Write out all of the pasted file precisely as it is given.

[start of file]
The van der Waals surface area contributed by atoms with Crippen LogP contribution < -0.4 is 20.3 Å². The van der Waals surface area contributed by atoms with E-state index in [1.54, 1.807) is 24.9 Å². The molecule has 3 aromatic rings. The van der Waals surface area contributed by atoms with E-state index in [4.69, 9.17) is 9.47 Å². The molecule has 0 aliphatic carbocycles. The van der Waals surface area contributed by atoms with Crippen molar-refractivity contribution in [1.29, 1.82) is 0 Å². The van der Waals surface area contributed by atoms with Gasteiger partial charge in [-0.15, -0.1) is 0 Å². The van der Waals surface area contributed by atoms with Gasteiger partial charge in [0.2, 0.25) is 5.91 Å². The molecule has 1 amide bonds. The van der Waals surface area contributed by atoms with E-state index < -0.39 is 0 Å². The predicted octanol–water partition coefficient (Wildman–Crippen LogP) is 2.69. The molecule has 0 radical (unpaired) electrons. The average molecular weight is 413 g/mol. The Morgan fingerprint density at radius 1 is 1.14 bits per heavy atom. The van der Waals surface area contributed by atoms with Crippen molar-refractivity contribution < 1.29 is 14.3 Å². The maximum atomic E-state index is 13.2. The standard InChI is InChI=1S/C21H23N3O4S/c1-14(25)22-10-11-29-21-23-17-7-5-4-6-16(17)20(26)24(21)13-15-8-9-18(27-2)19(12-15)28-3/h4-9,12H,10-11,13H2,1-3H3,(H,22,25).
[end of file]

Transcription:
The van der Waals surface area contributed by atoms with Crippen LogP contribution < -0.4 is 20.3 Å². The van der Waals surface area contributed by atoms with E-state index in [1.54, 1.807) is 24.9 Å². The molecule has 3 aromatic rings. The van der Waals surface area contributed by atoms with E-state index in [4.69, 9.17) is 9.47 Å². The molecule has 0 aliphatic carbocycles. The van der Waals surface area contributed by atoms with Crippen molar-refractivity contribution in [1.29, 1.82) is 0 Å². The van der Waals surface area contributed by atoms with Gasteiger partial charge in [-0.15, -0.1) is 0 Å². The van der Waals surface area contributed by atoms with Gasteiger partial charge in [0.2, 0.25) is 5.91 Å². The molecule has 1 amide bonds. The van der Waals surface area contributed by atoms with E-state index < -0.39 is 0 Å². The predicted octanol–water partition coefficient (Wildman–Crippen LogP) is 2.69. The molecule has 0 radical (unpaired) electrons. The average molecular weight is 413 g/mol. The Morgan fingerprint density at radius 1 is 1.14 bits per heavy atom. The van der Waals surface area contributed by atoms with Crippen molar-refractivity contribution < 1.29 is 14.3 Å². The maximum atomic E-state index is 13.2. The standard InChI is InChI=1S/C21H23N3O4S/c1-14(25)22-10-11-29-21-23-17-7-5-4-6-16(17)20(26)24(21)13-15-8-9-18(27-2)19(12-15)28-3/h4-9,12H,10-11,13H2,1-3H3,(H,22,25).